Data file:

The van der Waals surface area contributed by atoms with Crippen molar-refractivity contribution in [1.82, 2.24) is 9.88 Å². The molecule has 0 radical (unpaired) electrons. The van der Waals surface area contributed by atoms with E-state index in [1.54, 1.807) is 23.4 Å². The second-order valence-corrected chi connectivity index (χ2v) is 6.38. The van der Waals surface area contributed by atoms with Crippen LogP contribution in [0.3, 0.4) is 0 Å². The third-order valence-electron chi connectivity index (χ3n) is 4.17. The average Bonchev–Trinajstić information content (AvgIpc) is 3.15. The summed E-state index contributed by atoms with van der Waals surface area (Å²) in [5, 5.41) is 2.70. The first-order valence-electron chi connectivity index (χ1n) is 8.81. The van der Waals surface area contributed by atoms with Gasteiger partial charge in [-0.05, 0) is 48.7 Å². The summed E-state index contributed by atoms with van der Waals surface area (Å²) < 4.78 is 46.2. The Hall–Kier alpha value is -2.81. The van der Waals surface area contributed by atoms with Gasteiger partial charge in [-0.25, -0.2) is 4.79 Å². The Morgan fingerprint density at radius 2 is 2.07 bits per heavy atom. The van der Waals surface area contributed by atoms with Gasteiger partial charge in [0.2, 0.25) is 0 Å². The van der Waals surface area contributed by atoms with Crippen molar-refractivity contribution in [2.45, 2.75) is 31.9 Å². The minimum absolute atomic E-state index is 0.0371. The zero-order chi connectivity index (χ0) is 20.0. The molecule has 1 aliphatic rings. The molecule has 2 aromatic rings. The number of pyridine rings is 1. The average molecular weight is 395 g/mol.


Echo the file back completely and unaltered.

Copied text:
The van der Waals surface area contributed by atoms with Crippen molar-refractivity contribution in [1.82, 2.24) is 9.88 Å². The molecule has 0 radical (unpaired) electrons. The van der Waals surface area contributed by atoms with E-state index in [1.54, 1.807) is 23.4 Å². The second-order valence-corrected chi connectivity index (χ2v) is 6.38. The van der Waals surface area contributed by atoms with Crippen LogP contribution in [0.3, 0.4) is 0 Å². The third-order valence-electron chi connectivity index (χ3n) is 4.17. The average Bonchev–Trinajstić information content (AvgIpc) is 3.15. The summed E-state index contributed by atoms with van der Waals surface area (Å²) in [5, 5.41) is 2.70. The first-order valence-electron chi connectivity index (χ1n) is 8.81. The van der Waals surface area contributed by atoms with Gasteiger partial charge in [-0.05, 0) is 48.7 Å². The summed E-state index contributed by atoms with van der Waals surface area (Å²) < 4.78 is 46.2. The Hall–Kier alpha value is -2.81. The van der Waals surface area contributed by atoms with Gasteiger partial charge in [-0.25, -0.2) is 4.79 Å². The Morgan fingerprint density at radius 2 is 2.07 bits per heavy atom. The van der Waals surface area contributed by atoms with Gasteiger partial charge in [0.2, 0.25) is 0 Å². The van der Waals surface area contributed by atoms with Crippen molar-refractivity contribution in [2.45, 2.75) is 31.9 Å². The minimum absolute atomic E-state index is 0.0371. The zero-order chi connectivity index (χ0) is 20.0. The molecule has 1 aliphatic rings. The molecule has 2 aromatic rings. The number of pyridine rings is 1. The average molecular weight is 395 g/mol.